Strategic Tax Collection and Fiscal Decentralisation: The Case of Russia
In a centralized federation, where tax rates and taxation rules are set by the federal government, manipulating the thoroughness of tax auditing and the effectiveness of tax collection could be attractive for regional authorities because of a variety of reasons. These range from tax competition to principal-agent problems, state capture and benefits of fiscal equalisation. In this paper we discuss strategic tax auditing and collection from the perspective of fiscal federalism and test for strategic tax collection empirically using data of the Russian Federation. Russia’s regional authorities in the 1990s have always been suspect of tax auditing manipulations in their favour. However, in the 2000s increasing bargaining power of the centre seems to induce tax collection bodies in the regions to manipulate tax auditing in favour of the federation. We find partial evidence in favour of both of these hypotheses.
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- Ponomareva, Maria & Zhuravskaya, Ekaterina, 2004. "Federal Tax Arrears in Russia: Liquidity Problems, Federal Redistribution or Russian Resistance?," CEPR Discussion Papers 4267, C.E.P.R. Discussion Papers.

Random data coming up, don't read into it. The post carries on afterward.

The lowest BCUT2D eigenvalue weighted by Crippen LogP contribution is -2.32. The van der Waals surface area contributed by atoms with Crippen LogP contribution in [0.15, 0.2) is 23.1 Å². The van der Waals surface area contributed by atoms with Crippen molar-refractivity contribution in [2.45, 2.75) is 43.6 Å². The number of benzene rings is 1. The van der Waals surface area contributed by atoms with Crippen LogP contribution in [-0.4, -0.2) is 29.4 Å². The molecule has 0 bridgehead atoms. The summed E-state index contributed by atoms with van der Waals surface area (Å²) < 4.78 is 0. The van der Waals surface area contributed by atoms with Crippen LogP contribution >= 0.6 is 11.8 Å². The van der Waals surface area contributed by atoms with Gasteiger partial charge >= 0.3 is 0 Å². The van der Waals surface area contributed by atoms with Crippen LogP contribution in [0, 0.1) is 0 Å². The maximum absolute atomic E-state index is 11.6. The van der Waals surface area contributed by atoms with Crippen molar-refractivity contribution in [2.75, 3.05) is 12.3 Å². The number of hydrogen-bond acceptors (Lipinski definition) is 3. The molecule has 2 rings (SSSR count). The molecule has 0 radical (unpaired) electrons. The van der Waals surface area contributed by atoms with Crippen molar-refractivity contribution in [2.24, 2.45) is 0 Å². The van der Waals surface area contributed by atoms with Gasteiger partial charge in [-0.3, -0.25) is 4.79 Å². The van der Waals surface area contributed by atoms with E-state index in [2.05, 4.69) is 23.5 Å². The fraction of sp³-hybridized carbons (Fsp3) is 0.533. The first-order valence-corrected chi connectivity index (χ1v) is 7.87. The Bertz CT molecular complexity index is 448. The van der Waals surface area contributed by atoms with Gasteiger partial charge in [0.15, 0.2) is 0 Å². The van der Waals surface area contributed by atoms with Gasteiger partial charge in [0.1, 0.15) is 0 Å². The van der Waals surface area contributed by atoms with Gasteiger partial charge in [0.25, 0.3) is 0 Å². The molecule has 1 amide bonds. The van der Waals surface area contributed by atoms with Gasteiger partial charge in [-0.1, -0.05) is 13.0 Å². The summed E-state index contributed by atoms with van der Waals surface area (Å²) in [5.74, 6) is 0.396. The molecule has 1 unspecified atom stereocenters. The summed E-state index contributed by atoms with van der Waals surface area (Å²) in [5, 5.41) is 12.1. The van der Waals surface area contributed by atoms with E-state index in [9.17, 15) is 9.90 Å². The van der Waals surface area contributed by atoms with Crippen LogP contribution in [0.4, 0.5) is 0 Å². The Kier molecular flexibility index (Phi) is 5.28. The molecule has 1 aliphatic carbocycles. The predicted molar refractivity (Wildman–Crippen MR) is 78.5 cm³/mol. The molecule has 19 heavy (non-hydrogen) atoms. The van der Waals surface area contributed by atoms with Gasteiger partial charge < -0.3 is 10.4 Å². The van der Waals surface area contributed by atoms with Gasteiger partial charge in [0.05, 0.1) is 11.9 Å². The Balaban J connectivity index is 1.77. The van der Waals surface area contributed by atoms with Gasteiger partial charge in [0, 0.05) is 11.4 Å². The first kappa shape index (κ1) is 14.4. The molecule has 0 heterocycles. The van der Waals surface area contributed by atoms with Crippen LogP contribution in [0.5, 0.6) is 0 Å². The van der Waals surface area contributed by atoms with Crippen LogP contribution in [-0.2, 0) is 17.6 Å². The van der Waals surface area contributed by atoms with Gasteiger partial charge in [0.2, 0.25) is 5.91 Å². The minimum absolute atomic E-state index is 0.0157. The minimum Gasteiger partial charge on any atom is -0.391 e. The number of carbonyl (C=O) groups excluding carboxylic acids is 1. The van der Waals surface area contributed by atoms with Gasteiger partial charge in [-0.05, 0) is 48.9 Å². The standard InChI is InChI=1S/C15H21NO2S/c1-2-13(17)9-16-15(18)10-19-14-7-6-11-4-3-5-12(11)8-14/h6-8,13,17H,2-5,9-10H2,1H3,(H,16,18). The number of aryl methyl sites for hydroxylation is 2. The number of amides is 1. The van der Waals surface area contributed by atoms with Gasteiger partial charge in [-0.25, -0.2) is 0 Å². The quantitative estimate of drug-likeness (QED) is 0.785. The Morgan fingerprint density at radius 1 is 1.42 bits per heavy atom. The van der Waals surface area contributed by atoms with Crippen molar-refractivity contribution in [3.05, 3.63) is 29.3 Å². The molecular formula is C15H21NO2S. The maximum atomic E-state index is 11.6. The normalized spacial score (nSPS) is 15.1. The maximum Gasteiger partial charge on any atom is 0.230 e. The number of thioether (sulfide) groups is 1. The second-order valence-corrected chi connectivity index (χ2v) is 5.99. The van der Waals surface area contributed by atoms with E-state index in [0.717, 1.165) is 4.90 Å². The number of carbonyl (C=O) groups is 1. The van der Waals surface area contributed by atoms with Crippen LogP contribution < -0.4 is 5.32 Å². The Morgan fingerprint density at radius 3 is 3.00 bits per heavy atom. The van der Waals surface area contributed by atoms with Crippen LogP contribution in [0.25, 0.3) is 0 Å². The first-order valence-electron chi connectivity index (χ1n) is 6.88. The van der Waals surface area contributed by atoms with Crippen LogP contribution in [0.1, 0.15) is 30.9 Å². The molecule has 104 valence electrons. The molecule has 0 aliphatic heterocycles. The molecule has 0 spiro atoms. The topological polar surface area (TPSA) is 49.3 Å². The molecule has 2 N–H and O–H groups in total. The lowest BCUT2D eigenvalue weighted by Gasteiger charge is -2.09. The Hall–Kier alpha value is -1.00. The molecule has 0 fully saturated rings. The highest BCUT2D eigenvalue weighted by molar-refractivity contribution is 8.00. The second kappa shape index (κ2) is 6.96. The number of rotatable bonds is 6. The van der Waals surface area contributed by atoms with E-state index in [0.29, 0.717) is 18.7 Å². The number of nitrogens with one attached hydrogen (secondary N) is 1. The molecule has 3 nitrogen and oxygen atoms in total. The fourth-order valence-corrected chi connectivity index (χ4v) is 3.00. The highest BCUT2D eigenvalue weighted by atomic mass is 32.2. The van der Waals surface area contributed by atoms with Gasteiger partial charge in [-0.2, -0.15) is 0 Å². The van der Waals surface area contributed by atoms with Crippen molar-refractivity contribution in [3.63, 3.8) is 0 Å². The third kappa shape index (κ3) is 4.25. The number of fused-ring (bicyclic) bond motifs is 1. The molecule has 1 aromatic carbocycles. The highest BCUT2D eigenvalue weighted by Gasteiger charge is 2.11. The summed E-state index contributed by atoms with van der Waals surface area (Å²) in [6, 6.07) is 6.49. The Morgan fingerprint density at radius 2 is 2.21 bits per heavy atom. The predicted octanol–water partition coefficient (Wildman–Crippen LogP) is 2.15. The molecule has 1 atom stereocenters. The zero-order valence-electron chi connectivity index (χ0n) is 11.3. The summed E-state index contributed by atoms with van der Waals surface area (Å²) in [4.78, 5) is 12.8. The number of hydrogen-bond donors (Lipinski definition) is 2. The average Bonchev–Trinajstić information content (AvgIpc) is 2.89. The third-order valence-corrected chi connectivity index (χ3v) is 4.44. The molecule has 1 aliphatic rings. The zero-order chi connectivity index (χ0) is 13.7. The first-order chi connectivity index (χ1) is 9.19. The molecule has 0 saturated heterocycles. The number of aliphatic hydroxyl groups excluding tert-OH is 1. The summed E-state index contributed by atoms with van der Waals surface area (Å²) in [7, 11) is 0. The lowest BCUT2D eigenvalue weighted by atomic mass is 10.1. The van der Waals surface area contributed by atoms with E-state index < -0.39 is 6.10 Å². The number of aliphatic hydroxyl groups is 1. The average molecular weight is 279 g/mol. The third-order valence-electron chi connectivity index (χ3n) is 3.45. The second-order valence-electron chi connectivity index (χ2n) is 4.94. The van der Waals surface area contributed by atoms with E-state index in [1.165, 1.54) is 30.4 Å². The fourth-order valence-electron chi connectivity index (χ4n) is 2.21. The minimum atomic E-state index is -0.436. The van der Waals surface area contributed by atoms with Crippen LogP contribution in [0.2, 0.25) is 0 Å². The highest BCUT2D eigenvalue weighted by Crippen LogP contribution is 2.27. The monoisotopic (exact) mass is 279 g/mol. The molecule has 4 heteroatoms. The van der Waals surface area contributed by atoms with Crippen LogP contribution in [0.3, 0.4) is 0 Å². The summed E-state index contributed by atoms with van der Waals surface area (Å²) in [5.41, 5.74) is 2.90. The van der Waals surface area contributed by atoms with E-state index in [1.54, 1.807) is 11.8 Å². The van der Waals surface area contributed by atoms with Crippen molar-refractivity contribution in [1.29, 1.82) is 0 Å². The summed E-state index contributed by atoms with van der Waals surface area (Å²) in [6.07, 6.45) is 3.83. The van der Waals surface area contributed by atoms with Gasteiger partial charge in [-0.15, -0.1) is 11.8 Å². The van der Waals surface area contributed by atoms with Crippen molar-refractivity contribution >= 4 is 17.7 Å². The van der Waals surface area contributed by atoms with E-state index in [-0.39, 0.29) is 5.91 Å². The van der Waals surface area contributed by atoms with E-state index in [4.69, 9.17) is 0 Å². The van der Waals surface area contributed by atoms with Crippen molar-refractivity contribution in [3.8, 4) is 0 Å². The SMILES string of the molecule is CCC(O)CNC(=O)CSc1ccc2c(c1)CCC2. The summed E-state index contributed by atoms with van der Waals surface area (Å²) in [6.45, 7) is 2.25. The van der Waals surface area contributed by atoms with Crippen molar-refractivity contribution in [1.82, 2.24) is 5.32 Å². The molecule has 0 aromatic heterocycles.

- Maria Ponomareva & Ekaterina Zhuravskaya, 2004.
"Federal Tax Arrears in Russia: Liquidity Problems, Federal Redistribution, or Regional Resistance?,"
w0003, Center for Economic and Financial Research (CEFIR).
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- Roger Congleton & Andreas Kyriacou & Jordi Bacaria, 2003. "A Theory of Menu Federalism: Decentralization by Political Agreement," Constitutional Political Economy, Springer, vol. 14(3), pages 167-190, September.
- Rudiger Ahrend, 2005. "Speed of Reform, Initial Conditions or Political Orientation? Explaining Russian Regions' Economic Performance," Post-Communist Economies, Taylor & Francis Journals, vol. 17(3), pages 289-317.
- Cai, Hongbin & Treisman, Daniel, 2004. "State corroding federalism," Journal of Public Economics, Elsevier, vol. 88(3-4), pages 819-843, March.
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